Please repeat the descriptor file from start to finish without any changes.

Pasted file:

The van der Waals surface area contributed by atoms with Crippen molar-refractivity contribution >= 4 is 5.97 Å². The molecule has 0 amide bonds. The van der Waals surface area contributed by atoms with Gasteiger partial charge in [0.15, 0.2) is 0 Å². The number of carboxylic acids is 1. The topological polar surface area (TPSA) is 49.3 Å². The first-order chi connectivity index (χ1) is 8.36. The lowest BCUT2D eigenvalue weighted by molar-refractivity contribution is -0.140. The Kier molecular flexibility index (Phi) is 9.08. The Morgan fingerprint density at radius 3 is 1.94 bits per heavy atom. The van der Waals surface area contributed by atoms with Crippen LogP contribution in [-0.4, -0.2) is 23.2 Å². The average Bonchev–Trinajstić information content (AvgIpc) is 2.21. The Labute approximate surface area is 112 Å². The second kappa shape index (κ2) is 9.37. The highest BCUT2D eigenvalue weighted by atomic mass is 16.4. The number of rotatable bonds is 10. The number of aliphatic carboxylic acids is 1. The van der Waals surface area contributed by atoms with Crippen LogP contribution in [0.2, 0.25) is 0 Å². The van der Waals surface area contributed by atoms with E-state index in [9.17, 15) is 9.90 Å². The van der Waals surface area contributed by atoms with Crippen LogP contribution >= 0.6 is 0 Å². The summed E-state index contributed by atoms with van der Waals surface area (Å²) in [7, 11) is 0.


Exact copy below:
The van der Waals surface area contributed by atoms with Crippen molar-refractivity contribution >= 4 is 5.97 Å². The molecule has 0 amide bonds. The van der Waals surface area contributed by atoms with Gasteiger partial charge in [0.15, 0.2) is 0 Å². The number of carboxylic acids is 1. The topological polar surface area (TPSA) is 49.3 Å². The first-order chi connectivity index (χ1) is 8.36. The lowest BCUT2D eigenvalue weighted by molar-refractivity contribution is -0.140. The Kier molecular flexibility index (Phi) is 9.08. The Morgan fingerprint density at radius 3 is 1.94 bits per heavy atom. The van der Waals surface area contributed by atoms with Crippen LogP contribution in [-0.4, -0.2) is 23.2 Å². The average Bonchev–Trinajstić information content (AvgIpc) is 2.21. The Labute approximate surface area is 112 Å². The second kappa shape index (κ2) is 9.37. The highest BCUT2D eigenvalue weighted by atomic mass is 16.4. The number of rotatable bonds is 10. The number of aliphatic carboxylic acids is 1. The van der Waals surface area contributed by atoms with Crippen LogP contribution in [0.2, 0.25) is 0 Å². The van der Waals surface area contributed by atoms with E-state index in [9.17, 15) is 9.90 Å². The van der Waals surface area contributed by atoms with Crippen LogP contribution >= 0.6 is 0 Å². The summed E-state index contributed by atoms with van der Waals surface area (Å²) in [7, 11) is 0.